We can apply this question to any relationship, not just our romantic partner, but friends and family–and even our relationship with ourselves. It’s not enough to do no harm; our relationships should lift us up.

“We don’t want you to sell yourself short. Your own needs, feelings, and dreams need to be a high priority.” See, that’s the thing about women, especially women who have survived trauma. We have been conditioned–by others and by ourselves–to put our needs and wants last. We do this for survival, we do this because the female role models in our lives are setting that example of self-sacrifice, and we do this because we’ve been taught by our culture to fear our own feminine power. As Marianne Williamson says…


Should I Stay or Should I Go? is, on the surface, about deciding whether or not to remain in your current romantic partnership, but it’s really about thinking consciously and in specific detail about establishing your own set of standards for how you want others to treat you. For that reason, I loved this book.

Lundy and Patrissi write: “We have known a great number of women who strike us as vibrant, capable, and talented. They seem filled with potential, poised to move into their happiness. It is obvious that they can succeed at whatever they choose. Yet they are inhibited. They don’t act on their talents and dreams because they seem held back. Once we talk to them, it soon becomes obvious that great amounts of their creative thought, emotional focus, and time are spent on managing their relationship.”

This was me, absolutely. And to see it laid out in writing like this was a game changer. Now, two years later, I have come to understand that we are each energetic beings, first and foremost, and where we direct our energy is of utmost importance. When the majority of our energy goes to managing a relationship–any relationship–then you, as a woman and as a person, cannot thrive. And thriving is the goal.

But this line was the kicker for me. I wrote it down and meditated on for weeks, and I still use it as a measure for all my relationships:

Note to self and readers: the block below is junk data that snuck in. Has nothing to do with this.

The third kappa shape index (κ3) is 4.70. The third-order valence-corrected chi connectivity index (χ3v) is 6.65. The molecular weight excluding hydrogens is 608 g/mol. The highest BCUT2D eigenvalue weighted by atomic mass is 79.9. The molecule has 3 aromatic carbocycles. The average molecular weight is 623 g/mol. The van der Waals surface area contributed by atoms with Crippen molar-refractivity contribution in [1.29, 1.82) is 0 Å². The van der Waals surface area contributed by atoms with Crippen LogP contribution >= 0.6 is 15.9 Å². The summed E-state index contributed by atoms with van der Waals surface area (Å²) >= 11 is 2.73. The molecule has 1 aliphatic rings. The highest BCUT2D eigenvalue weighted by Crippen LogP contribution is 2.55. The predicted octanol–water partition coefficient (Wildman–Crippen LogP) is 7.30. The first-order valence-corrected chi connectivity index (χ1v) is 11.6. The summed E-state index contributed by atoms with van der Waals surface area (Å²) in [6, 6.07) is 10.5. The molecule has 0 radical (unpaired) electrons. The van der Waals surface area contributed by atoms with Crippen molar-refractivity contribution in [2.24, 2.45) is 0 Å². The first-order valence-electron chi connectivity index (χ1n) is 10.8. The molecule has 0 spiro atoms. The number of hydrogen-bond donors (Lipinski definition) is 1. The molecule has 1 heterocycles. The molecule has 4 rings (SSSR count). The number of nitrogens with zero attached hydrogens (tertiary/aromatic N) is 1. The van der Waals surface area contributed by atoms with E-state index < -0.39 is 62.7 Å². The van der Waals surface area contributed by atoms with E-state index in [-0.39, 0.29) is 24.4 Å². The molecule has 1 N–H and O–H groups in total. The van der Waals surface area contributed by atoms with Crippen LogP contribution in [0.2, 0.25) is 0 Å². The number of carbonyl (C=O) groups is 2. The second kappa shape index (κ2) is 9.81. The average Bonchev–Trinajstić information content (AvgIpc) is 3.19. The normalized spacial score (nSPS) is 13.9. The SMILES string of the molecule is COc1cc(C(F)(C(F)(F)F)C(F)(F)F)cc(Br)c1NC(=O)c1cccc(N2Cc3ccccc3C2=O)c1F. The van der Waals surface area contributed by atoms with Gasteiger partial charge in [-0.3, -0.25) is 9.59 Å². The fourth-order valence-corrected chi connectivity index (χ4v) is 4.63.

“Your relationship should create far more possibilities than it takes away.”

For so many women, we see our dreams or desires as unreasonably big, as needy or “high-maintenance”. That is simply not possible. If you feel that way, then your standards for your life are too low, as are your standards for your relationships. We are meant to be big and powerful. You are not too much. Your needs and desires and goals are not too much. If you are in a relationship that makes you feel like you are too much or that you’re holding yourself back, then it’s time to take a hard look at the way you’ve structured your life, including your relationships. This book is a great place to start.

 *   *   *


note: The book links are Amazon Affiliate links and any revenue earned goes directly to maintaining this website. Thank you!

Sound Healing: “Weightless” by Macaroni Union

I believe in sound healing as a supplement or maintenance tool for other body-based healing, so I was excited when today I came across an article by Melanie Curtain on the website Inc. that summarizes a new study to discover what the most stress-reducing music is. Titled, “Neuroscience Says Listening to This Song Reduces Anxiety by up to 65 Percent”, the article offers hotlinks to the song “Weightless” by Macaroni Union, as well as a ten song playlist that you can even tap into on Spotify.

You can even listen to a ten hour version of the song on Youtube: